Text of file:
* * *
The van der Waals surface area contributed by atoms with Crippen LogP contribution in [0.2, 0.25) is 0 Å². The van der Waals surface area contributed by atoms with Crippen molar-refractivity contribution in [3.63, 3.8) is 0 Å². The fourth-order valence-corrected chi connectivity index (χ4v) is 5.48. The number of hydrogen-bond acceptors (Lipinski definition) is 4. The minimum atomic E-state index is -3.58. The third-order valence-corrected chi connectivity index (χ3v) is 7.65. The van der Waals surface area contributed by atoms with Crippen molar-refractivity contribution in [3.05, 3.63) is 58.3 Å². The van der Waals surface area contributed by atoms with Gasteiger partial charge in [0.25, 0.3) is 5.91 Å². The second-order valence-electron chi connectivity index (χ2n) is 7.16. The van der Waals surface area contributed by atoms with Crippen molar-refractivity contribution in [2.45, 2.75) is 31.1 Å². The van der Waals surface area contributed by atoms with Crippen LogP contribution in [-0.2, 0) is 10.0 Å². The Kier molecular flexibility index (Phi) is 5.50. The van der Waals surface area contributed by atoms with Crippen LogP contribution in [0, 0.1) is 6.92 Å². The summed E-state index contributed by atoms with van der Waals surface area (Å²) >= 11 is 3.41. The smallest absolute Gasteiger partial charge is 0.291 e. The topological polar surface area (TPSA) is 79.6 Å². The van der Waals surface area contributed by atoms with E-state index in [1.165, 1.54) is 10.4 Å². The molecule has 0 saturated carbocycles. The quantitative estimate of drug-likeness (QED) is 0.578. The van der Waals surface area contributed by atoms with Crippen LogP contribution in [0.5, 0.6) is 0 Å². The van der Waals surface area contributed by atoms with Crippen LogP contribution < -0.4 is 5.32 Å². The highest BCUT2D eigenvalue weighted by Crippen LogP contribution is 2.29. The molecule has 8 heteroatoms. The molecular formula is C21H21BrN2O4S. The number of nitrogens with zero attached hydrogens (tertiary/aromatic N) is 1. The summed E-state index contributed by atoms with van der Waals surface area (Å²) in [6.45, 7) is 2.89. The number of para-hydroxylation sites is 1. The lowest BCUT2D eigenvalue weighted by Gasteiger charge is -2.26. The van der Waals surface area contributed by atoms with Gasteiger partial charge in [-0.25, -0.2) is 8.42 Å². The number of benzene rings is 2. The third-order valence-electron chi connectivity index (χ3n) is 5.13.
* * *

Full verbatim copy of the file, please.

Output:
The van der Waals surface area contributed by atoms with Crippen LogP contribution in [0.2, 0.25) is 0 Å². The van der Waals surface area contributed by atoms with Crippen molar-refractivity contribution in [3.63, 3.8) is 0 Å². The fourth-order valence-corrected chi connectivity index (χ4v) is 5.48. The number of hydrogen-bond acceptors (Lipinski definition) is 4. The minimum atomic E-state index is -3.58. The third-order valence-corrected chi connectivity index (χ3v) is 7.65. The van der Waals surface area contributed by atoms with Crippen molar-refractivity contribution in [3.05, 3.63) is 58.3 Å². The van der Waals surface area contributed by atoms with Gasteiger partial charge in [0.25, 0.3) is 5.91 Å². The second-order valence-electron chi connectivity index (χ2n) is 7.16. The van der Waals surface area contributed by atoms with Crippen molar-refractivity contribution in [2.45, 2.75) is 31.1 Å². The van der Waals surface area contributed by atoms with Crippen LogP contribution in [-0.2, 0) is 10.0 Å². The Kier molecular flexibility index (Phi) is 5.50. The van der Waals surface area contributed by atoms with Crippen LogP contribution in [0, 0.1) is 6.92 Å². The summed E-state index contributed by atoms with van der Waals surface area (Å²) >= 11 is 3.41. The smallest absolute Gasteiger partial charge is 0.291 e. The topological polar surface area (TPSA) is 79.6 Å². The van der Waals surface area contributed by atoms with E-state index in [1.165, 1.54) is 10.4 Å². The molecule has 0 saturated carbocycles. The quantitative estimate of drug-likeness (QED) is 0.578. The van der Waals surface area contributed by atoms with Crippen LogP contribution in [0.5, 0.6) is 0 Å². The van der Waals surface area contributed by atoms with Crippen LogP contribution < -0.4 is 5.32 Å². The highest BCUT2D eigenvalue weighted by Crippen LogP contribution is 2.29. The molecule has 8 heteroatoms. The molecular formula is C21H21BrN2O4S. The number of nitrogens with zero attached hydrogens (tertiary/aromatic N) is 1. The summed E-state index contributed by atoms with van der Waals surface area (Å²) in [6.45, 7) is 2.89. The number of para-hydroxylation sites is 1. The lowest BCUT2D eigenvalue weighted by Gasteiger charge is -2.26. The van der Waals surface area contributed by atoms with Gasteiger partial charge in [-0.25, -0.2) is 8.42 Å². The number of benzene rings is 2. The third-order valence-electron chi connectivity index (χ3n) is 5.13.